When radiologists look back on how ultrasound and nuclear medicine evolved, some lament battles lost. Once firmly in the grip of radiologists, these modalities slipped from their grasp into the hands of other specialists, notably those of cardiologists. It’s about to happen again-this time in CT.
When radiologists look back on how ultrasound and nuclear medicine evolved, some lament battles lost. Once firmly in the grip of radiologists, these modalities slipped from their grasp into the hands of other specialists, notably those of cardiologists. It's about to happen again--this time in CT.
At the Transcatheter Cardiovascular Therapeutics conference in Washington, DC, Philips Medical Systems will unveil a 16-slice CT scanner designed specifically for diagnostic cardiologists working in private practice. The aptly named Brilliance CT Private Practice CV could single-handedly dash the hope that radiologists might extend their reach into cardiology. Even more ominous, this device, which has been optimized not only for cardiac but also for vascular studies, will provide cardiologists with the tools for CT angiography.
Philips plans to begin shipping its new CT before the end of this year. Other such systems are sure to follow. Until now, CT manufacturers have been loading cardiac software on premium systems and pricing them well beyond the reach of cardiologists. Not so for Philips' new CT product, which is priced under $700,000 with the express intent of drawing cardiologists to buy it.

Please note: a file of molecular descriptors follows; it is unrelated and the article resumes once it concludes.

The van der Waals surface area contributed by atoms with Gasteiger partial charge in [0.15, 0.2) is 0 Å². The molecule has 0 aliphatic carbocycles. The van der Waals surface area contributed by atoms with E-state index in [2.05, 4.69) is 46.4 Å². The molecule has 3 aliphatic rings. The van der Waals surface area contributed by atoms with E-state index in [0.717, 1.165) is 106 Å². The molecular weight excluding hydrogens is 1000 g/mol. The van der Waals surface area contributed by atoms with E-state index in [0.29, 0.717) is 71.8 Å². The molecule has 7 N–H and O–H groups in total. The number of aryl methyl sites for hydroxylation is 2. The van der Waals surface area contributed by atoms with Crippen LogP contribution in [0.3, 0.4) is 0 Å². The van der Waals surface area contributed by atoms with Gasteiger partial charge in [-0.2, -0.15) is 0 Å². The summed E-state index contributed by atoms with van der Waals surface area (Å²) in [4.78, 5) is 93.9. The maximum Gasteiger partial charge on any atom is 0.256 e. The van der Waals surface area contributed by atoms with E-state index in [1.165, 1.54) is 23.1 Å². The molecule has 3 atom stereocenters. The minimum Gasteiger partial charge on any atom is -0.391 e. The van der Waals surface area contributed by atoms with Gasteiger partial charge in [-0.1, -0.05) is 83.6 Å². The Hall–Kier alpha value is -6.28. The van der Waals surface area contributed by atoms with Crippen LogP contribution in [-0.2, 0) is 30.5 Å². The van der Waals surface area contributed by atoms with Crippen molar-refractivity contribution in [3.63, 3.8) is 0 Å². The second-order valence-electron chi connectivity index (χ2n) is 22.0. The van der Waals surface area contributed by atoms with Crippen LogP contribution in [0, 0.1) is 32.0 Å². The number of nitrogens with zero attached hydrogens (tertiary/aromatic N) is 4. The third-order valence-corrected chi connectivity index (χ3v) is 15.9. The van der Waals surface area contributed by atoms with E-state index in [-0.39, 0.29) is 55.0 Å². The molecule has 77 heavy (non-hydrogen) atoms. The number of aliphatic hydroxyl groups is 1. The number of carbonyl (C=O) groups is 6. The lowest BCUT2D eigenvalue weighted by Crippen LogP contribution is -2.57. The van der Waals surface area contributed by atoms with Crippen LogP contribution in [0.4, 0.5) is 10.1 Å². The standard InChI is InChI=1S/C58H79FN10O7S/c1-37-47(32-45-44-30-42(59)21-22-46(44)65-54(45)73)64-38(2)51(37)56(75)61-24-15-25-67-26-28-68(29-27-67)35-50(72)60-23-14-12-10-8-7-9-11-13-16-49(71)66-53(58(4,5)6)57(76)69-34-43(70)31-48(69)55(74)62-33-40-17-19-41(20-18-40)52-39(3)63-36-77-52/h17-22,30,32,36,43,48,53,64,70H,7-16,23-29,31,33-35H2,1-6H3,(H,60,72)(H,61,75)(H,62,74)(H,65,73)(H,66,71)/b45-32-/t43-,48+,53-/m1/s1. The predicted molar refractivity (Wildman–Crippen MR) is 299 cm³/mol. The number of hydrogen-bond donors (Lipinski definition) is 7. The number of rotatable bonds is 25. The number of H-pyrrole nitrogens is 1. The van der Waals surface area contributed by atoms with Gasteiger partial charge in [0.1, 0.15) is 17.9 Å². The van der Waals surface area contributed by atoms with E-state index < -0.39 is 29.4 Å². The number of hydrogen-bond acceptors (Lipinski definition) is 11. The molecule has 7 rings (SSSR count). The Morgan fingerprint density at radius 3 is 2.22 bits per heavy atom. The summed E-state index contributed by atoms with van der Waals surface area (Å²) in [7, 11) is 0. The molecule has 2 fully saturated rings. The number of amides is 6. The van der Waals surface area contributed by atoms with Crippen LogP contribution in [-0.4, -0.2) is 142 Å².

In retrospect, it seems inevitable that some company would do what Philips is doing. Echocardiography systems are optimized for cardiology and have been for a long time. The same is true for gamma cameras operating in nuclear cardiology. These products became popular when they were priced within the budgets of their intended customers: cardiologists.
Until this year, 16-slice scanners were at the top of the food chain. The impending debut of 32-, 40-, and 64-slice products changed that, dropping 16-slice systems well below a million dollars. As the march of technology continues, these systems will cost less and less, and they will be less and less appealing to radiologists. Philips is the first to jump on the commercial possibilities that this change is bringing about. They will not be the last.
In the years ahead, 32- and 64-slice scanners, whose capabilities will be even more suited to cardiology, will drop in price to the range now filled by 16-slice scanners. With that, the fate of radiologists' future in cardiac CT will be sealed.
Market forces will dictate which specialty controls cardiac CT--possibly even CTA. In the past, these forces have not been kind to radiology. They are about to get worse.